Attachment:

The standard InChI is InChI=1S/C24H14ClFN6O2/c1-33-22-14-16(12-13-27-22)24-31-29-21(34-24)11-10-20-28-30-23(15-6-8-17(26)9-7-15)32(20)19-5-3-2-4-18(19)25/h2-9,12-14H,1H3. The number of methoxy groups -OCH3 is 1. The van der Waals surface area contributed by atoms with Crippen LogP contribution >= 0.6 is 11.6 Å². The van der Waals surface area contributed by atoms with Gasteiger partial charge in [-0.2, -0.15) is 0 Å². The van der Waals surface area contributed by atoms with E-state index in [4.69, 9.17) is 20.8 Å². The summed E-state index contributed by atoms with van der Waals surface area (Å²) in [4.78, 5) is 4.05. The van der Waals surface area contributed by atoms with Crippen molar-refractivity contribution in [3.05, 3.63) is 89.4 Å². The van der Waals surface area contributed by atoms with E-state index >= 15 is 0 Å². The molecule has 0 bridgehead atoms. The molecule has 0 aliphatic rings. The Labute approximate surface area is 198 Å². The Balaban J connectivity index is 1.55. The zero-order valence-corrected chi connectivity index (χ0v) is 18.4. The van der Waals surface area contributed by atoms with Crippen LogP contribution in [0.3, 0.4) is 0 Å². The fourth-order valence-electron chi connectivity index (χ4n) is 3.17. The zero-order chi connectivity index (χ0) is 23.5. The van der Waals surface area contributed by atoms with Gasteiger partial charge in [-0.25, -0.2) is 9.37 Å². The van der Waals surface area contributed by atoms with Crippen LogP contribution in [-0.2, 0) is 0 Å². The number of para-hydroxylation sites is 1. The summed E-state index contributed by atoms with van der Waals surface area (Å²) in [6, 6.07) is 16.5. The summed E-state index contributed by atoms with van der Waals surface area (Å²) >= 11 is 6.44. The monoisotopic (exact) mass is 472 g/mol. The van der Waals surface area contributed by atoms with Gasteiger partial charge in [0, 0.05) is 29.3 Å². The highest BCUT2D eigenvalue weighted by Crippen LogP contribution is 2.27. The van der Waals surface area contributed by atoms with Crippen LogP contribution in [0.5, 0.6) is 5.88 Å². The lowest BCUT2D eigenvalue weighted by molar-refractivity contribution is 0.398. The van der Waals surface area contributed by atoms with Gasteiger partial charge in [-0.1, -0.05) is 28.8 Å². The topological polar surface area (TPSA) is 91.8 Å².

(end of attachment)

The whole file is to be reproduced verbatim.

The standard InChI is InChI=1S/C24H14ClFN6O2/c1-33-22-14-16(12-13-27-22)24-31-29-21(34-24)11-10-20-28-30-23(15-6-8-17(26)9-7-15)32(20)19-5-3-2-4-18(19)25/h2-9,12-14H,1H3. The number of methoxy groups -OCH3 is 1. The van der Waals surface area contributed by atoms with Crippen LogP contribution >= 0.6 is 11.6 Å². The van der Waals surface area contributed by atoms with Gasteiger partial charge in [-0.2, -0.15) is 0 Å². The van der Waals surface area contributed by atoms with E-state index in [4.69, 9.17) is 20.8 Å². The summed E-state index contributed by atoms with van der Waals surface area (Å²) in [4.78, 5) is 4.05. The van der Waals surface area contributed by atoms with Crippen molar-refractivity contribution in [3.05, 3.63) is 89.4 Å². The van der Waals surface area contributed by atoms with E-state index >= 15 is 0 Å². The molecule has 0 bridgehead atoms. The molecule has 0 aliphatic rings. The Labute approximate surface area is 198 Å². The Balaban J connectivity index is 1.55. The zero-order valence-corrected chi connectivity index (χ0v) is 18.4. The van der Waals surface area contributed by atoms with Crippen LogP contribution in [0.3, 0.4) is 0 Å². The fourth-order valence-electron chi connectivity index (χ4n) is 3.17. The zero-order chi connectivity index (χ0) is 23.5. The van der Waals surface area contributed by atoms with Gasteiger partial charge in [-0.25, -0.2) is 9.37 Å². The van der Waals surface area contributed by atoms with Crippen LogP contribution in [-0.2, 0) is 0 Å². The number of para-hydroxylation sites is 1. The summed E-state index contributed by atoms with van der Waals surface area (Å²) in [6, 6.07) is 16.5. The summed E-state index contributed by atoms with van der Waals surface area (Å²) >= 11 is 6.44. The monoisotopic (exact) mass is 472 g/mol. The van der Waals surface area contributed by atoms with Gasteiger partial charge in [0, 0.05) is 29.3 Å². The highest BCUT2D eigenvalue weighted by Crippen LogP contribution is 2.27. The van der Waals surface area contributed by atoms with Crippen LogP contribution in [0.5, 0.6) is 5.88 Å². The lowest BCUT2D eigenvalue weighted by molar-refractivity contribution is 0.398. The van der Waals surface area contributed by atoms with Gasteiger partial charge in [-0.1, -0.05) is 28.8 Å². The topological polar surface area (TPSA) is 91.8 Å².